#18-036

Complete

Date Full Report Received

07/31/2019

Date Abstract Report Received

07/31/2019

Investigation

Institution:
Primary Investigator:
Co-Investigators: Julia Holen, Jae Cheol Jang, Mark Schwartz, Jerry Shurson, Lee J. Johnston

Industry-wide, pre-weaning mortality has increased from about 17.7% in 2012 to 22.3% in 2017, especially among pigs < 1 kg in birthweight. Supplementing zinc to gilts from day 85 of gestation until farrowing increased survival of pigs by decreasing stillbirth and pre-weaning mortality. However, there are multiple reasons why this intervention needs testing; the data were collected in a small research farm, there are no data on the impact of zinc supplementation on survival of pigs born from sows across different parities, at current industry number of pigs born, or at commercial management practices such as cross-fostering. Therefore, our project studied the impact of additional zinc in late gestation on pre-weaning mortality at a commercial sow farm following the mentioned criteria. At the end of gestation (day 75), sows (n = 339) were fed diets supplemented with zinc at current farm practice (275 mg/d) and two additional levels (577 or 1,154 mg/d). We observed a decrease in pre-weaning mortality of piglets from sows supplemented with zinc intermediate (13.2%) and high levels (12.2%) when compared with the current practice (15.0%). Among piglets of < 1 kg birthweight, pre-weaning mortality was least in piglets from dams supplemented zinc at high zinc (28.1%), followed by intermediate (36.4%), and highest in the current practice (38.3%). The decrease in pre-weaning mortality of zinc supplemented dams was not affected by the incidence of < 1 kg pigs. Likewise, surviving pigs from zinc supplemented dams had market weights and carcass composition that were not different from other pigs. These observations suggest that piglets saved from the intervention are likely to have similar productivity. A partial budget calculation suggests a decrease in market pig cost by $ 1.5 when sows are supplemented with zinc that cost $ 0.3. In conclusion, transition sow diets supplemented with zinc during the last term of gestation increase survival and productivity of pigs.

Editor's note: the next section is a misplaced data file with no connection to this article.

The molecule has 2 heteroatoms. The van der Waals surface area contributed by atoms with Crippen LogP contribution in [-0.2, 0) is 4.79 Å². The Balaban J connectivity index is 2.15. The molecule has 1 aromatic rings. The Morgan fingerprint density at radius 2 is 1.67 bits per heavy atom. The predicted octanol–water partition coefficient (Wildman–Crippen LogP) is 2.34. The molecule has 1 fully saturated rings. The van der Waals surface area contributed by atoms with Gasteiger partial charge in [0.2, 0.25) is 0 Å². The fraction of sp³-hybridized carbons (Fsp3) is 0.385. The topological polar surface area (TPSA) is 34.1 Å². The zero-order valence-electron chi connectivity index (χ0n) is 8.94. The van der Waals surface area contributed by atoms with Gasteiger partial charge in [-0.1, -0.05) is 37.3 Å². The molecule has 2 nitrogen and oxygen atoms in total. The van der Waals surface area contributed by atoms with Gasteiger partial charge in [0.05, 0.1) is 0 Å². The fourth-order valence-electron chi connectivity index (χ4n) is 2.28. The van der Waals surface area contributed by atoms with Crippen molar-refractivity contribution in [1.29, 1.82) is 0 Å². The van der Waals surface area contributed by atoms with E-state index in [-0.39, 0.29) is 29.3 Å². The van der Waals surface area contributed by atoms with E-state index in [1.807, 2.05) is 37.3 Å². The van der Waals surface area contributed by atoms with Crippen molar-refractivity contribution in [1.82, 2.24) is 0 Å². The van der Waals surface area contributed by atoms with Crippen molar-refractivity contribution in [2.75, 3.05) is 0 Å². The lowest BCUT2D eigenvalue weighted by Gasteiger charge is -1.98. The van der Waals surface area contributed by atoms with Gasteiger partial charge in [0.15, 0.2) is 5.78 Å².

Key Findings:
1. Feeding additional zinc (275 mg/d vs. 577 or 1,154 mg/d) in late gestation (day 75) decreased pre-weaning mortality (15.0 vs. 13.2 and 12.2%; respectively).
2. The intervention was effective primarily among low birthweight pigs (< 1 kg) and resulted in about 0.3 additional pigs saved.
3. Pigs from sows fed additional zinc had postweaning growth performance and carcass characteristics that were not difference from other pigs.
4. Feeding additional zinc did not change birthweight or litter weight distribution.